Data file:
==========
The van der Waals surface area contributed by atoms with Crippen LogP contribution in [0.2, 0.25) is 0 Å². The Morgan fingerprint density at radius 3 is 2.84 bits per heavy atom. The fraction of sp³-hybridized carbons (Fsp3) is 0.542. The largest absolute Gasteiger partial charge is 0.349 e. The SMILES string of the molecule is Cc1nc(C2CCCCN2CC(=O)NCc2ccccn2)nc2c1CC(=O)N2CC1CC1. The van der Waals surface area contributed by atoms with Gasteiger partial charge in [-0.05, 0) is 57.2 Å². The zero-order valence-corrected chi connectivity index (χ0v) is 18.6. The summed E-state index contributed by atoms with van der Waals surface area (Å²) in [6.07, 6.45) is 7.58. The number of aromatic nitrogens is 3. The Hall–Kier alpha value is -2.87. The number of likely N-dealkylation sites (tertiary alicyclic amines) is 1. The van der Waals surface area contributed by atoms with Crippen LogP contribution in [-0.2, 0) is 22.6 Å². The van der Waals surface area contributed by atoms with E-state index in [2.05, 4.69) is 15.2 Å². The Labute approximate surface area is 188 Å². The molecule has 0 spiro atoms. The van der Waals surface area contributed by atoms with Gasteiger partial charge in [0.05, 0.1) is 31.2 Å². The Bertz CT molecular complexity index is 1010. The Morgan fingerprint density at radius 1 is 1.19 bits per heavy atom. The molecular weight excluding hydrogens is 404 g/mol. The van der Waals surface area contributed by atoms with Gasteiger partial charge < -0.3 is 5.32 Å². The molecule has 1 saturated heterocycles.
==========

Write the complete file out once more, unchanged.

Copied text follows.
The van der Waals surface area contributed by atoms with Crippen LogP contribution in [0.2, 0.25) is 0 Å². The Morgan fingerprint density at radius 3 is 2.84 bits per heavy atom. The fraction of sp³-hybridized carbons (Fsp3) is 0.542. The largest absolute Gasteiger partial charge is 0.349 e. The SMILES string of the molecule is Cc1nc(C2CCCCN2CC(=O)NCc2ccccn2)nc2c1CC(=O)N2CC1CC1. The van der Waals surface area contributed by atoms with Gasteiger partial charge in [-0.05, 0) is 57.2 Å². The zero-order valence-corrected chi connectivity index (χ0v) is 18.6. The summed E-state index contributed by atoms with van der Waals surface area (Å²) in [6.07, 6.45) is 7.58. The number of aromatic nitrogens is 3. The Hall–Kier alpha value is -2.87. The number of likely N-dealkylation sites (tertiary alicyclic amines) is 1. The van der Waals surface area contributed by atoms with Crippen LogP contribution in [-0.2, 0) is 22.6 Å². The van der Waals surface area contributed by atoms with E-state index in [2.05, 4.69) is 15.2 Å². The Labute approximate surface area is 188 Å². The molecule has 0 spiro atoms. The van der Waals surface area contributed by atoms with Gasteiger partial charge in [0.05, 0.1) is 31.2 Å². The Bertz CT molecular complexity index is 1010. The Morgan fingerprint density at radius 1 is 1.19 bits per heavy atom. The molecular weight excluding hydrogens is 404 g/mol. The van der Waals surface area contributed by atoms with Gasteiger partial charge < -0.3 is 5.32 Å². The molecule has 1 saturated heterocycles.